Part 1 – Fluid environments and liquid publications
The ease with which nowadays continual updates can be made has brought into question not only the stability of documents but at the same time the need for and the efficiency of stable objects. Wikipedia is one of the often-cited examples of how the speed of improving factual errors and the efficiency of real-time updating in a collaborative setting can win out on the perceived benefits of stable material knowledge objects. Experiments with liquid texts and with fluid books conceived in collaborative environments not only stress the benefits and potential of ‘processual scholarship’, they also challenge the essentialist notions underlying the perceived stability of scholarly works.
Textual scholar John Bryant extensively theorizes the concept of fluidity in his book The Fluid Text: A Theory of Revision and Editing for Book and Screen (2002). Bryant argues that stability is a myth and that all works are fluid texts. In The Fluid Text Bryant theorizes (and puts to practice) a way of editing and doing textual scholarship that is based not on a final authoritative text, but which focuses on revisions. For many readers, critics and scholars, the idea of textual scholarship is to do away with the ‘otherness’ that surrounds a work and to establish an authoritative or definitive text. This urge for stability is part of a desire for as Bryant calls it ‘authenticity, authority, exactitude, singularity, fixity in the midst of the inherent indeterminacy of language.’ Bryant on the other hand argues for the recognition of a multiplicity of texts or rather for what he calls the fluid text. Texts are fluid because the versions flow from one to another. For this he uses the metaphor of a work as energy that flows from version to version.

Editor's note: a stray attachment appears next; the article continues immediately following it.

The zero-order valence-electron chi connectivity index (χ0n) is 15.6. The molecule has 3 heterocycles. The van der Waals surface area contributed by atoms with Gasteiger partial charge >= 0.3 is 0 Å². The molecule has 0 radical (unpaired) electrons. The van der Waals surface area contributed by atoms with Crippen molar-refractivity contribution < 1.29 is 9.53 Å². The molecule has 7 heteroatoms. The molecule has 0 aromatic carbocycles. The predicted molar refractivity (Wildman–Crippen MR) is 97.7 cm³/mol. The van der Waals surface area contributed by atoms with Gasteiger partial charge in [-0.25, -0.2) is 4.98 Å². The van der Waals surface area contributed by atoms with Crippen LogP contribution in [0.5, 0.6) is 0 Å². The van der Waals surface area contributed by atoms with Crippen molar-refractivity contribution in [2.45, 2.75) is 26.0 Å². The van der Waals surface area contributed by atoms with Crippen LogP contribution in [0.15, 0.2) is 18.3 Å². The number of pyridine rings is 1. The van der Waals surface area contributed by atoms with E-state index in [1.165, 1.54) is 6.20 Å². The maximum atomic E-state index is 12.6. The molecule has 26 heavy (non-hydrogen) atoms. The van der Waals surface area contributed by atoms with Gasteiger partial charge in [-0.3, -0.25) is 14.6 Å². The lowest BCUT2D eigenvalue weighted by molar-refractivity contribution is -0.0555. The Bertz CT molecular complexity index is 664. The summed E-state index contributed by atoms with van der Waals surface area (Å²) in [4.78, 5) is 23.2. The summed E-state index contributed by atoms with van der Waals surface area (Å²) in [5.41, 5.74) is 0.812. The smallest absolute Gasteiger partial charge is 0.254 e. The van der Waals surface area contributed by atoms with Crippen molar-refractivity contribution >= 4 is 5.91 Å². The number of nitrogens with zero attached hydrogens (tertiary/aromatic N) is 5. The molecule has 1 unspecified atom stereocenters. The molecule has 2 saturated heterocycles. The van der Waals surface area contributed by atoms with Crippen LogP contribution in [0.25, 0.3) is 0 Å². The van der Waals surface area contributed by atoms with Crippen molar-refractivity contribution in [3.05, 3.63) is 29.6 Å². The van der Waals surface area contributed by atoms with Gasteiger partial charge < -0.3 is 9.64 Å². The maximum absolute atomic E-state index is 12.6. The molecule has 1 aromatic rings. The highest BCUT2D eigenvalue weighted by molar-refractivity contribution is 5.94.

In Bryant’s vision this idea of a multiplicity of texts extends from different material manifestations (drafts, proofs, editions) of a certain work into what is called the social text (translations and adaptations). This also logically leads to a vision of “multiple authorship”, where Bryant wants to give a place to what he calls ‘the collaborators’ of or on a text, to include those readers who also materially alter texts. For Bryant, with his emphasis on the revisions of a text, and the differences between versions, it is essential to focus on the different intentionalities of both authors and collaborators. The digital environment offers the perfect possibility to show the different versions and intentionalities of a work, to create a fluid text edition. Bryant established such an edition—both in a print and an online edition—for Melville’s Typee, showing how book format and screen in combination can be used to effectively present such a fluid textual work.